1967 Vox Phantom XII 12 String link here
|Used during the recording of the Yardbirds album “Little Games” and with the Zeppelin on “Livin’ Lovin’ Maid”.
The guitar features black finish with white pickguard, three single-coil pickups, and a Bigsby tremolo.
1964 Fender Stratocaster link here
|One of the very few Stratocasters that Jimmy actually played and recorded with. He bought it in 1975 and first used it out of necessity on “Over the Hills and Far Away” after a string broke on his Les Paul during one of the shows from Earls Court in 1975. This should be taken very lightly though, as there is not enough proof to confirm it.
This guitar was used in the studio on “For Your Life” and “Hots On For Nowhere” from the 1975 album Presence (although this might’ve been a different white Strat given to him by John Paul Jones), and later on “In the Evening” from the 1979 album, In Through the Out Door.
What came to be interesting about this particular guitar is that the guy who actually sold this Stratocaster to Jimmy is an active member of The Les Paul forums. His nickname is Plankspanker and here’s what he said about the guitar:
1953 Fender Telecaster link here
|Jimmy used this Tele around 1977 with Zeppelin for for “Hot Dog” and “Ten Years Gone”, and also later in the 80s as the main guitar with The Firm.
The guitar has B-Bender system built in – which enables the player to bend the B-string up a whole tone (two frets) to C-sharp.
1990s Gibson Les Paul TransPerformance link here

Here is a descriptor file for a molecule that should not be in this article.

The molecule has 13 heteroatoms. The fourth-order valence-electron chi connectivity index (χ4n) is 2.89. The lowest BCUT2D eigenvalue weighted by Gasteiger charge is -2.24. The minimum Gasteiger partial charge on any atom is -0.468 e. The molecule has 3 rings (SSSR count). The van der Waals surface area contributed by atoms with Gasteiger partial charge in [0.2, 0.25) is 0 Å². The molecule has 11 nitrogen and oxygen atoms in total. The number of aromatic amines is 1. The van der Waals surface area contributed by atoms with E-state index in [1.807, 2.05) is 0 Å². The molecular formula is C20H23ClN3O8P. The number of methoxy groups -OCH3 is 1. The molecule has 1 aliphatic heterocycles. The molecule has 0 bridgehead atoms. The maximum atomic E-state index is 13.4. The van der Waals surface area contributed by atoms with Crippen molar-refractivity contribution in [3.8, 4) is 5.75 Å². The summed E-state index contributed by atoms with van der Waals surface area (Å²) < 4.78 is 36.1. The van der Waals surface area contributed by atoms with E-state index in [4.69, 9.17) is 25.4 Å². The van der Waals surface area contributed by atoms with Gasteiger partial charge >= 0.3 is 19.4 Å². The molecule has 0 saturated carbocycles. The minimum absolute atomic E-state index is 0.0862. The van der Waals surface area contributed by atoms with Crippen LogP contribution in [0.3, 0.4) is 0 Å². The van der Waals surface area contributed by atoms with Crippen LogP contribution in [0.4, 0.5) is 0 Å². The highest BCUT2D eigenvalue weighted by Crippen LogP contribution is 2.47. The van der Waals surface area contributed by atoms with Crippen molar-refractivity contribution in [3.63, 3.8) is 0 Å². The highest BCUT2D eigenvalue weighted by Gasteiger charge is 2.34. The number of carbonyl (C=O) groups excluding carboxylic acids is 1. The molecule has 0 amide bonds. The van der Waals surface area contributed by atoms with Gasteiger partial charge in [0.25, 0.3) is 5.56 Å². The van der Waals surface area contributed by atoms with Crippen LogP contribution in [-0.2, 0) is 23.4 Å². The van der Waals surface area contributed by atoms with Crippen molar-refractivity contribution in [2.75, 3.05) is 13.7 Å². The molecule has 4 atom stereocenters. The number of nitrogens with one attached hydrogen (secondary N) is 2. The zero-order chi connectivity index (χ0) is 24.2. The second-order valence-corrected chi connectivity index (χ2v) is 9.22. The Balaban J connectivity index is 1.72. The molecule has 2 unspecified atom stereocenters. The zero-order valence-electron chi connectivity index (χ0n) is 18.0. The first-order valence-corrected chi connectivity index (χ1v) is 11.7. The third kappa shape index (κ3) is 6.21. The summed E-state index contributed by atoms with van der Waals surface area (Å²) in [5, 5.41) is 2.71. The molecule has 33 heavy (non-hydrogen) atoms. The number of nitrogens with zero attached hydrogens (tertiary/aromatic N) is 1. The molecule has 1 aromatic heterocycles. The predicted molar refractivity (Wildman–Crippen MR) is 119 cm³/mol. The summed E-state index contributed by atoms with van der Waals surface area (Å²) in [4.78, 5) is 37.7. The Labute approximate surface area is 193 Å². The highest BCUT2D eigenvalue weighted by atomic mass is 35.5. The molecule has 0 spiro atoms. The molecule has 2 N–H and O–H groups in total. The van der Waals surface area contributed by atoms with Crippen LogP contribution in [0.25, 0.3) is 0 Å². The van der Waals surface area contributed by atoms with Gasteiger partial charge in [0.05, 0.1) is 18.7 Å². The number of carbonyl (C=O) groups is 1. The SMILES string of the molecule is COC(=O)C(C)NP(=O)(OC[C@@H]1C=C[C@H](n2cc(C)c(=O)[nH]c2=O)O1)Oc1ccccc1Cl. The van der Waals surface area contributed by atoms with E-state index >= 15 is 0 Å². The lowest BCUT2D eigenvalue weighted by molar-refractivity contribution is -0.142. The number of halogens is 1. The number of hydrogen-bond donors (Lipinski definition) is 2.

|Jimy used this guitar on Kashmir from the 1994 album “No Quarter”, and he used it since then occasionally for live gigs. The guitar is equipped with the Transperformance self-tuning system, which allows Page to chose from literally hundreds of different tuning without turning a knob.
Jimmy has three guitars with the Transperformance system built-in – his favorite one being a gold-top Les Paul from the early ’90s.
Jimmy Page Acoustic Guitars: link here
Martin D-28 link here
|Sometime in June 1970 Jimmy purchased a Martin D-28, and played it on stage for the song “That’s the Way” at the Festival of Blues & Progressive Music Festival. Sometime later he installed a Barcus-Berry Model 1355 Transducer connected to a Barcus-Berry Model 1330S Preamp to allow him to play through the amp, rather than just through the microphone.
Assuming the guitar was bought second-hand and was built sometime prior to 1970, it most likely featured a solid sitka spruce top with Brazilian rosewood (which was changed to Indian rosewood in 1970) [The Martin Dreadnought Story by Richard Bamman]. The neck was mahogany with ebony fretboard featuring pearloid dot boltaron inlays.
1963 Gibson J-200 link here
|This guitar actually didn’t belong to Jimmy but was borrowed from his friend Jim Sullivan, because Jimmy needed an acoustic guitar to record Led Zeppelin’s first album. He used it to record all of the acoustic songs on that album, including “Babe I’m Gonna Leave You”, “Black Mountain Side”, and “Your Time is Gonna Come”.
This J-200 was produced in 1963 and had a spruce top, with figured maple used for the back and sides. The neck was made out of five laminated pieces of maple, and the fret-board was ebony with crest inlays. All of the hardware is gold plated.
He later gave the guitar back to Jim and began using the Martin D-28.
Giannini GWSCRA12-P Craviola
|Jimmy used this guitar to record “Tangerine” and on stage from 1971 to June 1972. It had gold plated tuners, rosewood sides and back and sitka spruce top.|
Harmony Sovereign H-1260
|He used it for studio recording of Led Zeppelin III during acoustic session and on-stage from 1971 to 1972.|